ing with the word vayysha and [God] delivered, and continuing through the Song
of the Sea (Exod 15). The requisite biblical verses, mainly openings from the Song
of Songs, are identical in each sder, thus framing many parallels for the investiga-
tion of piyyic compliance with form, structure, and frequently shared themes. The
common liturgical context of these compositions justifies an exploration of these
themes, with some having been drawn from rabbinic sources and others represent-
ing innovations by the poets themselves. These thematic similarities prompt us to
investigate the extent to which their authors were familiar with one anothers writ-
ings. Furthermore, the very existence of these elaborate sdrm for Ym Vayysha
suggests that this occasion had been marked with distinctive liturgical customs.
Thus, in this essay, we aim to demonstrate that these three composers (Samuel the
Third among them) were linked by their transmission of common exegetical per-
spectives on the themes of this festival day, while each of them was also committed
to expressing a unique voice by applying his own rhetorical and lyrical skills in these
liturgical songs.

In A Miscellany of Poems by Several Hands (1731), John Husbands articulates his


interest in developing liturgical poetry in English as follows:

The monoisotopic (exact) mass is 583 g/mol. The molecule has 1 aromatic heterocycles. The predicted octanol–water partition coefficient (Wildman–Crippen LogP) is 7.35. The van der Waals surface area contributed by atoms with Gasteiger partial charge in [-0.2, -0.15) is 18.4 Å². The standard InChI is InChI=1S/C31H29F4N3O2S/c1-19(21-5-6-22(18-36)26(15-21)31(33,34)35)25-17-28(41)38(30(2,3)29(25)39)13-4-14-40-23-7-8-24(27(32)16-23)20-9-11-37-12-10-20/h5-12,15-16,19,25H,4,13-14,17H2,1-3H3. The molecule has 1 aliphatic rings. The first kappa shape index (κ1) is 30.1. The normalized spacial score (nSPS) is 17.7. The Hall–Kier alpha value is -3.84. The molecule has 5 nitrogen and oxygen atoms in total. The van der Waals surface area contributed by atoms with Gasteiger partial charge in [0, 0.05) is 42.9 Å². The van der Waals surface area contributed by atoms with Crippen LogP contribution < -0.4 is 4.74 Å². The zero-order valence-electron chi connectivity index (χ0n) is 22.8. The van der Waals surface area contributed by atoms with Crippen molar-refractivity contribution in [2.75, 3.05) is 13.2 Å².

To praise God however in the worthiest manner, we must copy after those
representations we have of Him in the Holy Bibles, where He has been
pleased to descend in some measure to human eyes, and is become more
familiar to mankind. There the inspired authors have left us the noblest
examples of this divine kind of writing. We have not only a religion but

koninklijke brill nv, leiden, 7|doi .63/9789004334786_003


18 VAN Bekkum and Katsumata

also a language from heaven. There poetry is the handmaid of piety, and
eloquence sits beside the throne of truth.1

When creating hymns for Jewish liturgy, paynm (Hebrew liturgical poets)
were united by a commitment to the Bible in its primary contextual sense.2
Paynm throughout the generations maintained their allegiance to the con-
ventions of that rich tradition while composing poetry on its basis. Each of
them embraced the principle that their hymns should praise God with maxi-
mal dignity. This devotion to God is represented in their distinctive choice of
language, a poetic Hebrew that was considered suitable for compositions to be
read and recited as elements of synagogue prayer. However, the shift from the
biblical original to poetic rephrasing inevitably touched on differing under-
standings of biblical texts and their authority. Over the centuries, piyyic
Hebrew usage met with varying degrees of approval and criticism, yet such
expressions of Jewish hymnology should not be read as a complete break with
biblical tradition. Both the language and content of individual compositions
imply a sophisticated intertextual relationship with the underlying biblical
sources and their conventional interpretations.3 In all genres of piyy, ver-
batim biblical quotations are incorporated with regard to the themes of the
Sabbath or festival for which a given poem was written. These explicit quota-
tions often have a designated place within each poetic framework: for exam-
ple, in the qdsht, chains of biblical versesdirect references to the Torah
and hafr portions of that specific dayimmediately follow the strophes
of its three initial piyym. This pattern offers a salient demonstration of the

1 Oxford: Leon Lichfield, 1731. On the biography of John Husbands, see R. Crane, An Early